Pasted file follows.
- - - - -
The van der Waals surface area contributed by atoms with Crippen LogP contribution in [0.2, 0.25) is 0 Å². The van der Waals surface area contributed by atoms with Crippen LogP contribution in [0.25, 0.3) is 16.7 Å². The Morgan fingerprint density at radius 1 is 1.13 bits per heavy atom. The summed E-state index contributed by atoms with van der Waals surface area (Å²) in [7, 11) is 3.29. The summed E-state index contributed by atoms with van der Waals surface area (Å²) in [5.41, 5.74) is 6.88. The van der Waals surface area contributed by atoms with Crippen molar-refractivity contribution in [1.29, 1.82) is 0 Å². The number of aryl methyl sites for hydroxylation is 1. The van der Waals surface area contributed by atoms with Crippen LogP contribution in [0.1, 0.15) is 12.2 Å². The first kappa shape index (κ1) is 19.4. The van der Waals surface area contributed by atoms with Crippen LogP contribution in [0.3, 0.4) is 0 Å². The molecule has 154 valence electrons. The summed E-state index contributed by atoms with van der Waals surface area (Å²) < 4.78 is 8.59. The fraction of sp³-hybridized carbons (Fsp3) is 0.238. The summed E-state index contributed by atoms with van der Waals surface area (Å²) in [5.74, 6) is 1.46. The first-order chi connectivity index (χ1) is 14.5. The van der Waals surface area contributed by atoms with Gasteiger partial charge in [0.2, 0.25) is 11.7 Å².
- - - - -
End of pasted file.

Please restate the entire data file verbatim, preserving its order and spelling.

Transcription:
The van der Waals surface area contributed by atoms with Crippen LogP contribution in [0.2, 0.25) is 0 Å². The van der Waals surface area contributed by atoms with Crippen LogP contribution in [0.25, 0.3) is 16.7 Å². The Morgan fingerprint density at radius 1 is 1.13 bits per heavy atom. The summed E-state index contributed by atoms with van der Waals surface area (Å²) in [7, 11) is 3.29. The summed E-state index contributed by atoms with van der Waals surface area (Å²) in [5.41, 5.74) is 6.88. The van der Waals surface area contributed by atoms with Crippen molar-refractivity contribution in [1.29, 1.82) is 0 Å². The number of aryl methyl sites for hydroxylation is 1. The van der Waals surface area contributed by atoms with Crippen LogP contribution in [0.1, 0.15) is 12.2 Å². The first kappa shape index (κ1) is 19.4. The van der Waals surface area contributed by atoms with Crippen LogP contribution in [0.3, 0.4) is 0 Å². The molecule has 154 valence electrons. The summed E-state index contributed by atoms with van der Waals surface area (Å²) < 4.78 is 8.59. The fraction of sp³-hybridized carbons (Fsp3) is 0.238. The summed E-state index contributed by atoms with van der Waals surface area (Å²) in [5.74, 6) is 1.46. The first-order chi connectivity index (χ1) is 14.5. The van der Waals surface area contributed by atoms with Gasteiger partial charge in [0.2, 0.25) is 11.7 Å².